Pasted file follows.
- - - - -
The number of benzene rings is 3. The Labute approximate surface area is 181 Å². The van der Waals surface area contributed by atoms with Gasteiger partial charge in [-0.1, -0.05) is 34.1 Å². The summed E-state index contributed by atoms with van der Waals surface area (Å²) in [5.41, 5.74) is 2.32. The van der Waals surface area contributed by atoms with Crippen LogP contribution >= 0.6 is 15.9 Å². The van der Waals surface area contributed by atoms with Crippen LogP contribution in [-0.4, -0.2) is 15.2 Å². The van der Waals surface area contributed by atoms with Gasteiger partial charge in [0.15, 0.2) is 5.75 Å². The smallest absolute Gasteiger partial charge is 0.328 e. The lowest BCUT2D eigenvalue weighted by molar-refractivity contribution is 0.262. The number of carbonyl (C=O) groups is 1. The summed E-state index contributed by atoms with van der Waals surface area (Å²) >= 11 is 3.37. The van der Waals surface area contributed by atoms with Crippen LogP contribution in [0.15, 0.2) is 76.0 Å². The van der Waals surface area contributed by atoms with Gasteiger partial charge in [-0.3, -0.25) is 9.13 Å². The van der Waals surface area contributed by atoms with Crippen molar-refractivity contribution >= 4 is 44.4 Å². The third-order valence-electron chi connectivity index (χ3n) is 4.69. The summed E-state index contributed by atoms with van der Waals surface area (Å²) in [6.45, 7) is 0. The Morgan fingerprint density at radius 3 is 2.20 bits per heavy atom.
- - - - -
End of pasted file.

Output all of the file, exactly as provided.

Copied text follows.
The number of benzene rings is 3. The Labute approximate surface area is 181 Å². The van der Waals surface area contributed by atoms with Gasteiger partial charge in [-0.1, -0.05) is 34.1 Å². The summed E-state index contributed by atoms with van der Waals surface area (Å²) in [5.41, 5.74) is 2.32. The van der Waals surface area contributed by atoms with Crippen LogP contribution >= 0.6 is 15.9 Å². The van der Waals surface area contributed by atoms with Crippen LogP contribution in [-0.4, -0.2) is 15.2 Å². The van der Waals surface area contributed by atoms with Gasteiger partial charge in [0.15, 0.2) is 5.75 Å². The smallest absolute Gasteiger partial charge is 0.328 e. The lowest BCUT2D eigenvalue weighted by molar-refractivity contribution is 0.262. The number of carbonyl (C=O) groups is 1. The summed E-state index contributed by atoms with van der Waals surface area (Å²) >= 11 is 3.37. The van der Waals surface area contributed by atoms with Crippen LogP contribution in [0.15, 0.2) is 76.0 Å². The van der Waals surface area contributed by atoms with Gasteiger partial charge in [-0.3, -0.25) is 9.13 Å². The van der Waals surface area contributed by atoms with Crippen molar-refractivity contribution >= 4 is 44.4 Å². The third-order valence-electron chi connectivity index (χ3n) is 4.69. The summed E-state index contributed by atoms with van der Waals surface area (Å²) in [6.45, 7) is 0. The Morgan fingerprint density at radius 3 is 2.20 bits per heavy atom.